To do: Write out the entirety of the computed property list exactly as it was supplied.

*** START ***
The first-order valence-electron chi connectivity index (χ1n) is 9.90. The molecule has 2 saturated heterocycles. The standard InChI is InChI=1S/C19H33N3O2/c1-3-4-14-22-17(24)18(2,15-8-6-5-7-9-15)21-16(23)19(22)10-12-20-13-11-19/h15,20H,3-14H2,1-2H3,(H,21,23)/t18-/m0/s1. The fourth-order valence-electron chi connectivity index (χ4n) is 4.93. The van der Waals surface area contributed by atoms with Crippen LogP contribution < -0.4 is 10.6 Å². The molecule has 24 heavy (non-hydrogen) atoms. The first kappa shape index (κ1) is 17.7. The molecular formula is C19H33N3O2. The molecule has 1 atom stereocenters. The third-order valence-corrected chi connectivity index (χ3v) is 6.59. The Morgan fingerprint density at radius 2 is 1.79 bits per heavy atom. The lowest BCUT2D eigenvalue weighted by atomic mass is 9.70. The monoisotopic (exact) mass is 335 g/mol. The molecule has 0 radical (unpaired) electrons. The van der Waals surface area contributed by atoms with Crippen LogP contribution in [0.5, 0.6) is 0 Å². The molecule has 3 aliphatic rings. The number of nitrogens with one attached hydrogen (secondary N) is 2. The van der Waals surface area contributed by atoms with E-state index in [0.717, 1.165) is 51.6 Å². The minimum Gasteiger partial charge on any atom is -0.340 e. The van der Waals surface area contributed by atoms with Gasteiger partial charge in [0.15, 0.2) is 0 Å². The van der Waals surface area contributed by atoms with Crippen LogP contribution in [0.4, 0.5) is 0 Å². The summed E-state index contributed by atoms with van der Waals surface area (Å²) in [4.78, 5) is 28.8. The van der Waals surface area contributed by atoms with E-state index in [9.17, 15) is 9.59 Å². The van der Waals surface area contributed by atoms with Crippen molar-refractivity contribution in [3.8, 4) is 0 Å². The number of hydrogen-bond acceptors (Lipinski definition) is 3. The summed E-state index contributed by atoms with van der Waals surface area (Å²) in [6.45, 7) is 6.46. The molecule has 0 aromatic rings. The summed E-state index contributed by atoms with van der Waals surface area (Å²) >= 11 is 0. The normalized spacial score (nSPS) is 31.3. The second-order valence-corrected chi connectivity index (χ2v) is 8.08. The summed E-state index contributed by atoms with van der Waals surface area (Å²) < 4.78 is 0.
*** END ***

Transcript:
The first-order valence-electron chi connectivity index (χ1n) is 9.90. The molecule has 2 saturated heterocycles. The standard InChI is InChI=1S/C19H33N3O2/c1-3-4-14-22-17(24)18(2,15-8-6-5-7-9-15)21-16(23)19(22)10-12-20-13-11-19/h15,20H,3-14H2,1-2H3,(H,21,23)/t18-/m0/s1. The fourth-order valence-electron chi connectivity index (χ4n) is 4.93. The van der Waals surface area contributed by atoms with Crippen LogP contribution < -0.4 is 10.6 Å². The molecule has 24 heavy (non-hydrogen) atoms. The first kappa shape index (κ1) is 17.7. The molecular formula is C19H33N3O2. The molecule has 1 atom stereocenters. The third-order valence-corrected chi connectivity index (χ3v) is 6.59. The Morgan fingerprint density at radius 2 is 1.79 bits per heavy atom. The lowest BCUT2D eigenvalue weighted by atomic mass is 9.70. The monoisotopic (exact) mass is 335 g/mol. The molecule has 0 radical (unpaired) electrons. The van der Waals surface area contributed by atoms with Crippen LogP contribution in [0.5, 0.6) is 0 Å². The molecule has 3 aliphatic rings. The number of nitrogens with one attached hydrogen (secondary N) is 2. The van der Waals surface area contributed by atoms with E-state index in [0.717, 1.165) is 51.6 Å². The minimum Gasteiger partial charge on any atom is -0.340 e. The van der Waals surface area contributed by atoms with Gasteiger partial charge in [0.15, 0.2) is 0 Å². The van der Waals surface area contributed by atoms with Crippen LogP contribution in [0.4, 0.5) is 0 Å². The summed E-state index contributed by atoms with van der Waals surface area (Å²) in [4.78, 5) is 28.8. The van der Waals surface area contributed by atoms with E-state index in [9.17, 15) is 9.59 Å². The van der Waals surface area contributed by atoms with Crippen molar-refractivity contribution in [3.8, 4) is 0 Å². The number of hydrogen-bond acceptors (Lipinski definition) is 3. The summed E-state index contributed by atoms with van der Waals surface area (Å²) in [6.45, 7) is 6.46. The molecule has 0 aromatic rings. The summed E-state index contributed by atoms with van der Waals surface area (Å²) >= 11 is 0. The normalized spacial score (nSPS) is 31.3. The second-order valence-corrected chi connectivity index (χ2v) is 8.08. The summed E-state index contributed by atoms with van der Waals surface area (Å²) < 4.78 is 0.